“Stand out by owning your own details,” says Rana Yared of Goldman Sachs, offering advice she learned as an analyst. “Commit to knowing the specifics of every assignment and how they relate to the bigger picture. That’s how you establish you reputation as a thinker, not just a doer,” she says, noting that this advice has helped propel her career.
After earning a BS from the Wharton School at the University of Pennsylvania, a BA in International Relations from the University of Pennsylvania and an MSc from the London School of Economics, Yared believed her next step would be to earn a PhD. However, she says, “a function of luck, great mentorship, and letting opportunity come to me rather than having a pre-set plan,” propelled her on an alternate path.
Never before having considered a career in finance, Yared joined Goldman Sachs as an analyst in 2006. She moved up the ranks, eventually becoming a Managing Director in 2013, and today she leads both the New York and London-based Principal Strategic Investments (PSI) teams in the Securities Division, which are responsible for market structure strategy and the firm’s financial technology assets. In this capacity, she represents Goldman Sachs on the boards of several companies that PSI has invested in.
“I’m excited about the team’s role in reimagining how we serve our clients as we improve both the workflow and the quality of information that we can share in this time of digital transformation,” she says. Goldman Sachs is at the forefront of harnessing financial services innovation, and the transformation within the firm has been exciting. “There’s been a fundamental change in our business model and how we approach capital and liquidity,” she says. “It’s been fascinating to think of ways to optimize these varied opportunities.”
Yared is not only proud of the work the team has done for the Goldman Sachs franchise, but also that she has become a leader for the next generation. One career milestone she cited was being asked to speak at the First Year Securities Analyst Orientation. “I always remembered the female partner who spoke at my orientation upon joining the firm, and the impact her comments and advice made on me. It’s an honor to be trusted with making a first impression on our newest joiners,” she explains.
She also reflected on the moment she was able to tell her parents she was promoted to Managing Director. “As the child of immigrants, I was proud to share with them my accomplishments.”
Work Hard, Play Well
One of the lessons Yared has learned over the years is to have more fun. “When I first joined the firm in New York, I enjoyed the work but didn’t take the time to fall in love with the city,” she says, noting that it was initially challenging to manage her work-life balance. When she moved to London with the firm in 2008, she placed an emphasis on maintaining a balance between work and her outside activities. Now that she has returned to New York, Yared has remained committed to establishing ties to her neighborhood and exploring the city.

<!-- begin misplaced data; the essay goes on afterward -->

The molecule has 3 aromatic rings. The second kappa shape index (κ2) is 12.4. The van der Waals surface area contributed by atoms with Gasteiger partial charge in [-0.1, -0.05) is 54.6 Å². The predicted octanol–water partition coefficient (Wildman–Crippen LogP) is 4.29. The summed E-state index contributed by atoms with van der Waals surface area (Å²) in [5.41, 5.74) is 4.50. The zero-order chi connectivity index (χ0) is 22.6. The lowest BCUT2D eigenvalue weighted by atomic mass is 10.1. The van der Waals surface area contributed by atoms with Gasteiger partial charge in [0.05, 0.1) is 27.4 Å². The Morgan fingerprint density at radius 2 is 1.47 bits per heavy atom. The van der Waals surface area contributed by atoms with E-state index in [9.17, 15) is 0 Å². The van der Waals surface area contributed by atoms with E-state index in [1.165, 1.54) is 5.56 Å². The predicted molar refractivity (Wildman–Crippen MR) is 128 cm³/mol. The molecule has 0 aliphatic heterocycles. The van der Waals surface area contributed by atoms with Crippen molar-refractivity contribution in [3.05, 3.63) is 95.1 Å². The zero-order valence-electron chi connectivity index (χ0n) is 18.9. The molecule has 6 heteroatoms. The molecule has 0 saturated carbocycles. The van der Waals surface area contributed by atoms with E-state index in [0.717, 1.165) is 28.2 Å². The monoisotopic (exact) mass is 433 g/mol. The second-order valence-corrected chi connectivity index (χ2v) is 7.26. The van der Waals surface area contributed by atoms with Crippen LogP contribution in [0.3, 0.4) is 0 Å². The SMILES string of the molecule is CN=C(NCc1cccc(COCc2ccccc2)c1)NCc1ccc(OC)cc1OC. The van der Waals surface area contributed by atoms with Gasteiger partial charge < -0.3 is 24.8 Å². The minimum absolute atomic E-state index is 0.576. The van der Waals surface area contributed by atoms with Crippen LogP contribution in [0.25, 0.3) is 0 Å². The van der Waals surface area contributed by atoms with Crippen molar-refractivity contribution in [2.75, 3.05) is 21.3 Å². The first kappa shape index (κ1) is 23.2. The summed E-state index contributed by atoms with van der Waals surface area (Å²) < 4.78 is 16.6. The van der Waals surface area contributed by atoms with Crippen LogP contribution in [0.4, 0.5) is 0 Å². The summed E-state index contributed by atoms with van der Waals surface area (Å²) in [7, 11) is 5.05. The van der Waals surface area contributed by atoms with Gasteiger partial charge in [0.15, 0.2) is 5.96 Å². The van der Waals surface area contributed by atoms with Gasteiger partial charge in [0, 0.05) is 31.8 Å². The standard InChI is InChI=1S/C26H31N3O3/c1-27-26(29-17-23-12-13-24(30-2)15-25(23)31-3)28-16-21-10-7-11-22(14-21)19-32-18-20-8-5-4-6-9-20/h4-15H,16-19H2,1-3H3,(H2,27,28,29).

Another mentor provided a different success formula that has stuck with her: Q x A = E. “This means that the quality of one’s communication times its acceptance equals its effectiveness. In other words, the way that your message is delivered and heard is as important as your content,” she says.
Improving on all the advice she has received is a constant work in progress, but there’s another area that takes no second thought: “If there’s a day that your conscience is tested, that’s the day to walk away,” she says with conviction. “If something is making it challenging for you to sleep easy, you’re in the wrong place.”
Active in Programs Inside and Outside the Firm
Yared highlights that Goldman Sachs’ Women’s Career Strategy Initiative, a program tailored for associates, helped her refine key attributes, such as messaging and presentation skills. She recognizes that the bar of excellence can be higher for women to meet in the workplace. “It’s a tricky balance on how you should portray yourself, but it has become easier to navigate as my career progresses,” she says. She strongly supports the Female Trader Initiative, where female analysts and interns who have strong quantitative skills are provided mentorship.
A devotee of philanthropic causes, particularly those related to public education, Yared is a member of the Penn Fund Executive Board at the University of Pennsylvania and sits on the advisory board of Wabash College’s Democracy and Discourse program. “I was especially proud to have been asked to join the advisory board of this school, which has a long history of educating first-generation college students,” she says.
In her spare time, Yared loves traveling, cooking and photography.